The evidence on higher levels of happiness in Nordic countries has been long and persistent. Could it have something to do with them having less social inequality (less envy and resentment) and more ethnic cohesion (although that is changing)?
As Will Wilkinson’s excellent recent paper on happiness research notes, it’s hard to find consistent results on the well-being consequences of income inequality. As Will argues, one reason for the mixed findings is that the effects of various factors on happiness are ‘culturally and ideologically mediated’. So the impact of income inequality will depend on how intrinsically important equality is seen to be, how justified the differences that are perceived to exist are seen to be, and how people perceive their own prospects. If people in Nordic countries value equality highly, and that is what their society produces, that might help explain why they do well in happiness and life satisfaction surveys.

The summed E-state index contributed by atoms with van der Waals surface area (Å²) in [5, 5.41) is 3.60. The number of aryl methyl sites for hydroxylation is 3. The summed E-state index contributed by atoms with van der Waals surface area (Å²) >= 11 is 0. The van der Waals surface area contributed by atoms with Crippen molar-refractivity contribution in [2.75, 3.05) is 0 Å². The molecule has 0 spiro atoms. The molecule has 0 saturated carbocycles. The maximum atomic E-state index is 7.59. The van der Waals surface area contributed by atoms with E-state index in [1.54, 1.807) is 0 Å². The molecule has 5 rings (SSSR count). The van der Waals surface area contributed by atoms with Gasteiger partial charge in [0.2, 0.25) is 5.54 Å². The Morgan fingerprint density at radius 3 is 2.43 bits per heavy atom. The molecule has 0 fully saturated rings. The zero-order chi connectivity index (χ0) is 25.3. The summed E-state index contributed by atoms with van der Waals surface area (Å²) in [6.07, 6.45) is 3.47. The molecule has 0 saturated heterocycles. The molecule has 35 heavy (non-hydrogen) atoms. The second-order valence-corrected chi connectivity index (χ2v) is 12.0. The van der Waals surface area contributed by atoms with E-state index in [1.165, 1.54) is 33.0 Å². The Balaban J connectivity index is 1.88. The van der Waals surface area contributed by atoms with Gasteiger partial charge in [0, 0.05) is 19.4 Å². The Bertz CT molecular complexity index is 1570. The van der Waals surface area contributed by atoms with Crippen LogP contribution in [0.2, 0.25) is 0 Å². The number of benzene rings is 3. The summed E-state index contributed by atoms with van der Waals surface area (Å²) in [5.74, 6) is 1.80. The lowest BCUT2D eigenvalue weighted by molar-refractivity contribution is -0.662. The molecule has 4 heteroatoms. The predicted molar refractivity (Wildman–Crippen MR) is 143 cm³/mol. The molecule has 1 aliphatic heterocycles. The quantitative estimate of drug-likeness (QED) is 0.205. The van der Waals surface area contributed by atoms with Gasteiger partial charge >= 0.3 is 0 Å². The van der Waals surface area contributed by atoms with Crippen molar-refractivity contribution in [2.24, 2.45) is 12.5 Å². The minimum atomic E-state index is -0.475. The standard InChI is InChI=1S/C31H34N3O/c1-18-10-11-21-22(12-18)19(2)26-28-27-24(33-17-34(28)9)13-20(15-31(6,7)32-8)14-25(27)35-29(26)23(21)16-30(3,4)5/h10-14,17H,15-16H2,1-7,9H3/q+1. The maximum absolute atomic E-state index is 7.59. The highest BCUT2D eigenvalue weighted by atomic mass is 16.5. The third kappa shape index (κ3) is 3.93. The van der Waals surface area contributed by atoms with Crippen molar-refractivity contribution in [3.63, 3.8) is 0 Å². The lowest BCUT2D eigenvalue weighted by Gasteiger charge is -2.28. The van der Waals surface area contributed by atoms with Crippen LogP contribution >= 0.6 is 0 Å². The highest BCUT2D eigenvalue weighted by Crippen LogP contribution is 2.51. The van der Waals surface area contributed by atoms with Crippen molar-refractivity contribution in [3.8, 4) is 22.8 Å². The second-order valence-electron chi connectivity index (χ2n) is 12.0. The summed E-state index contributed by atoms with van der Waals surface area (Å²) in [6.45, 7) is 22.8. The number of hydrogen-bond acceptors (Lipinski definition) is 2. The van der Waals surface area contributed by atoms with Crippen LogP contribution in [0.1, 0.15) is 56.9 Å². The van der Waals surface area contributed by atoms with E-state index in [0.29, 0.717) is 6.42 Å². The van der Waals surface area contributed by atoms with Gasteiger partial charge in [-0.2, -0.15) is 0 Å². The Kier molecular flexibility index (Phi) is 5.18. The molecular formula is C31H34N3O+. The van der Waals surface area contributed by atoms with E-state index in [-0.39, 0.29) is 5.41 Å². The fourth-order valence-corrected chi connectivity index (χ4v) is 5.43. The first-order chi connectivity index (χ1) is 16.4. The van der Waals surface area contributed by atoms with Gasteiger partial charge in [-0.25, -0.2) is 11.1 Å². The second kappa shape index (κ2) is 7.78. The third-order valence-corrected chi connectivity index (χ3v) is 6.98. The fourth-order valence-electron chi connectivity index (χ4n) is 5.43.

This does not, however, mean that their model can be easily transposed elsewhere. Other countries with fairly low income inequality like Germany consistently do quite poorly in surveys of happiness and life satisfaction. A 2003 paper by Rafael Di Tella and Robert MacCulloch (can’t find a link) showed income inequality and happiness inequality trends over the period 1975 to 1995 and found that while income inequality rose in the US and Britain happiness inequality was stable or falling.
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